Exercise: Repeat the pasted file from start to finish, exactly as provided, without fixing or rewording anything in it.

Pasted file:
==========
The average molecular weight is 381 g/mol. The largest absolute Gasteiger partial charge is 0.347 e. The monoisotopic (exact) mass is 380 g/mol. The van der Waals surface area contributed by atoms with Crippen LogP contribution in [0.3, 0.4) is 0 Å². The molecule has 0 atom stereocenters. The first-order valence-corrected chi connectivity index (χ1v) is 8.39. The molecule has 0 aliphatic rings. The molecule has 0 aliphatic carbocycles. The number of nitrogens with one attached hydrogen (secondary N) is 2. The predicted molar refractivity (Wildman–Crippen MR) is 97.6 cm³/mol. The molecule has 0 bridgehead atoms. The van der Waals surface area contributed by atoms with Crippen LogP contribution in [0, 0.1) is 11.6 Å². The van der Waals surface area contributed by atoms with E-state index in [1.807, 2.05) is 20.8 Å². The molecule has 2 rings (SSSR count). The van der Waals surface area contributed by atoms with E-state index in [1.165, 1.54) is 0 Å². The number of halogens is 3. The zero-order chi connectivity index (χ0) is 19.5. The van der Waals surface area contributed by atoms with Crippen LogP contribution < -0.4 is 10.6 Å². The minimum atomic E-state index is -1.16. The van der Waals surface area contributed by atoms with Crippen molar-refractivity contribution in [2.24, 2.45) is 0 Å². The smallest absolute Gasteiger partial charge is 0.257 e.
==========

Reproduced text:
The average molecular weight is 381 g/mol. The largest absolute Gasteiger partial charge is 0.347 e. The monoisotopic (exact) mass is 380 g/mol. The van der Waals surface area contributed by atoms with Crippen LogP contribution in [0.3, 0.4) is 0 Å². The molecule has 0 atom stereocenters. The first-order valence-corrected chi connectivity index (χ1v) is 8.39. The molecule has 0 aliphatic rings. The molecule has 0 aliphatic carbocycles. The number of nitrogens with one attached hydrogen (secondary N) is 2. The predicted molar refractivity (Wildman–Crippen MR) is 97.6 cm³/mol. The molecule has 0 bridgehead atoms. The van der Waals surface area contributed by atoms with Crippen LogP contribution in [0, 0.1) is 11.6 Å². The van der Waals surface area contributed by atoms with E-state index in [1.807, 2.05) is 20.8 Å². The molecule has 2 rings (SSSR count). The van der Waals surface area contributed by atoms with E-state index in [1.165, 1.54) is 0 Å². The number of halogens is 3. The zero-order chi connectivity index (χ0) is 19.5. The van der Waals surface area contributed by atoms with Crippen LogP contribution < -0.4 is 10.6 Å². The minimum atomic E-state index is -1.16. The van der Waals surface area contributed by atoms with Crippen molar-refractivity contribution in [2.24, 2.45) is 0 Å². The smallest absolute Gasteiger partial charge is 0.257 e.